States could take legislative action to provide statewide or regional broadband franchises for unserved and underserved areas. This would provide uniformity of regulation, reduce negotiations and attract broadband providers to bid on serving those state residents.

Neither suggestion will be universally applauded by incumbent telecommunications and broadband providers. However, if the goal of state legislators is to facilitate ubiquitous access to scalable broadband services, it behooves innovative broadband providers to encourage legislators to create the opportunities for investment. Most broadband deployment incentive discussions focus on state and/or federal loans, grants or subsidies. The FCC’s Broadband Deployment Advisory Committee’s (BDAC) Model State Code Subcommittee addressed both financial and nonfinancial incentive options.

Among the financial options worthy of discussion is requiring companies that deliver products using large amounts of bandwidth (such as Netflix or Amazon Prime) to contribute to the state and federal universal service funds that support broadband. (I discussed this proposal in greater depth in “A Path Forward to Address the Digital Divide” in the March/April 2018 issue of this magazine.)

Of more immediate interest are the Model State Code Subcommittee’s recommendations related to reducing the difficulty of deploying broadband infrastructures and service through reductions in bureaucratic and other impediments. The suggestions in this article are in line with those recommendations, which the FCC has not yet formally acted on.

Strategy and Timing

Depending on when you read this commentary, it may be too late for legislators to introduce the bills suggested here or others that these ideas may stimulate. However, it is not too early to develop and operationalize a plan for the 2020 legislative session in your state.

To do this, identify key legislators who might be receptive to your suggestions and who are formal or informal leaders within their legislative chambers or committees. Meet with them and show them specific information about how what you propose will result in deployment investments by your company. If the legislator acts, he or she will want assurances that you will act.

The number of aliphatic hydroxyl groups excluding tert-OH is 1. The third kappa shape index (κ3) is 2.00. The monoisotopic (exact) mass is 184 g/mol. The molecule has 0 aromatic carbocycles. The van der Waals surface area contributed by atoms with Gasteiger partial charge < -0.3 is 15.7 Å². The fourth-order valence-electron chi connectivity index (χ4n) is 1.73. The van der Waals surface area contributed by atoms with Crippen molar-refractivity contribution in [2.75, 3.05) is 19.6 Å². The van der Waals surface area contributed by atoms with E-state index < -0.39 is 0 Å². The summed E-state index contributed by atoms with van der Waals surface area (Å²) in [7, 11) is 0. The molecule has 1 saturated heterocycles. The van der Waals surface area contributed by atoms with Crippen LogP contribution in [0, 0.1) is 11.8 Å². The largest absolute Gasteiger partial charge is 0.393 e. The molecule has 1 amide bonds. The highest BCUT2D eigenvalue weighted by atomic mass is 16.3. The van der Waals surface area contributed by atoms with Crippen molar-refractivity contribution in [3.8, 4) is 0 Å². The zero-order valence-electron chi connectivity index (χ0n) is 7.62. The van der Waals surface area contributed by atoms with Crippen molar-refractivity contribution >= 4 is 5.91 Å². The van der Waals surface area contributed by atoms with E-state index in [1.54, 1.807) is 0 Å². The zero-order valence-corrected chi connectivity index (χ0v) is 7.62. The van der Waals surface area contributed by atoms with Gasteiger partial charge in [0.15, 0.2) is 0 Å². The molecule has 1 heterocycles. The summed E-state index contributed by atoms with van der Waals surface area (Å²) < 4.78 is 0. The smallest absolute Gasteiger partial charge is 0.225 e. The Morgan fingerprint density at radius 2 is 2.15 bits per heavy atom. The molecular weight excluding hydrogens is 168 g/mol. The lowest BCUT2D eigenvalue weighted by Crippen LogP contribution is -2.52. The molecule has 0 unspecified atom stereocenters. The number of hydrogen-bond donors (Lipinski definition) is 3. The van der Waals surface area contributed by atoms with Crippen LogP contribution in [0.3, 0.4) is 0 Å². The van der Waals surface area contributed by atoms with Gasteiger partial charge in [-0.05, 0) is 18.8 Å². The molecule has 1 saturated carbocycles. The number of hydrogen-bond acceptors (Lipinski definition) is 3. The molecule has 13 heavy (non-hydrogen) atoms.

Build your coalition of supporters among utilities, municipal leaders, customers, legislators and everyone else you can. Have a unified message and a commitment to support the legislation and deployment when you are successful.

Concluding Thoughts

State legislators are unlikely to initiate the necessary changes without broadband providers’ advocating, testifying and building coalitions. Not every public utility will want to be or partner with a broadband provider, and that is all right. But for those that seek additional revenue streams or seek to reduce the population flight from rural areas, access to broadband using existing easements, rights-of-way and infrastructures may be very attractive.

I encourage would-be rural broadband providers to identify and meet with legislators from unserved and underserved regions of their states. Propose solutions, and offer to help build the industry, legislative and public support necessary to enact the desired legislation.

Economics will determine the feasibility of providing broadband service in low-population-density and low-economic-status areas of each state, but innovative removal of impediments to deployment and deployment partnerships can make the difference between an attractive broadband deployment opportunity and the continuation of the broadband desert and the flight of young people.

Comments

Read what others have to say, and share your own thoughts with the community.

2000 characters remaining
Advertisement
Advertisement
Advertisement
Advertisement
Advertisement
Advertisement
Advertisement
Advertisement
Advertisement
Advertisement
Advertisement

© 2019 Broadband Properties, LLC

Privacy Policy

Web Design and Web Development by Buildable